Movie review by Andrea Karen Hammer
In the delightful foreign film Bread and Tulips, Rosalba Barletta (Licia Maglietta) captivates viewers from the opening scenes. Viewers immediately relate as she struggles to fish out an earring accidentally dropped in a rest-stop toilet. Her down-to-earth and natural style enhance the humor in a spiraling series of mishaps–from missing the departing tour bus with her husband and son onboard to losing her shoes while a detective chases after her.
Fortunately, Rosalba seems to adapt quickly and happily. Readily embracing her newfound freedom, she decides to continue traveling on her own for a while, transforming an initial misfortune into a path toward a new life. While following her desire to visit places in Italy that she has always longed to experience, she prompts the shock, dismay and surprising indignation of her philandering husband, Mimmo (Antonia Cantania).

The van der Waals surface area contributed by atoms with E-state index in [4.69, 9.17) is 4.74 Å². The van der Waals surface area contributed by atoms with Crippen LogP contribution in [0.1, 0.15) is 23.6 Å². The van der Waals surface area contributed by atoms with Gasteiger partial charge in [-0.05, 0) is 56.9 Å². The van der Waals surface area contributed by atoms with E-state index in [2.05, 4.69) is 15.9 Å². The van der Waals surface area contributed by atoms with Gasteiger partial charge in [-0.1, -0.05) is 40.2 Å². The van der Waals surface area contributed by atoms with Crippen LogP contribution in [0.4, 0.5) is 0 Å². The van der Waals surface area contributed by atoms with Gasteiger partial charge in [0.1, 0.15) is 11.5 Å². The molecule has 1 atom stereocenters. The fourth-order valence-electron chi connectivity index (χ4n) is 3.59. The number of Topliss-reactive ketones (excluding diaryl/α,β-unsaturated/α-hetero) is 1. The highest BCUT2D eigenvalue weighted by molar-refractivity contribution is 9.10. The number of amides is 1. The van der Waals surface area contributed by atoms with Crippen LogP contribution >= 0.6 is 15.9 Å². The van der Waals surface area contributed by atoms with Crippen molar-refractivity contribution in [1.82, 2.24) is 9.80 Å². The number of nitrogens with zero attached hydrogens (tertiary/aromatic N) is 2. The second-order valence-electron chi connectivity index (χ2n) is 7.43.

Quirky Characters Add Appealing Charm to Entertaining Film
After meeting the kind but troubled waiter Fernando (who Bruno Ganz plays with poetic and sometimes heart-wrenching distinction), Rosalba shares his apartment when she runs out of money. Then, she spots a help-wanted sign in the window of a flower shop, where she takes a job with the brusque but endearing shopkeeper (Fermo who Felice Andreasi plays spiritedly). In the warm presence of Rosalba, he also eventually softens during tea time with his new employee, creating other memorable moments in this enchanting movie.
New Friendships and Chance to Play the Accordion Evoke Unbridled Joy
While forming these and other new friendships including one with her eccentric neighbor and masseuse Grazia (infused with Marina Massironi’s childlike wonder), Rosalba starts to blossom. When she finds an accordion tucked in a closet at the waiter’s apartment, she is visibly transformed.
Along with her increasingly independent life, playing lively music fills her with unbridled joy. Even after the detective Costantino Caponangeli (who Giuseppe Battiston plays with bumbling yet tender appeal) finds her, she returns home briefly but rides this wave of self-discovery with gusto through the surprising conclusion.
Bread and Tulips, a film with subtle humor and stellar performances, is a foreign film that you don’t want to miss!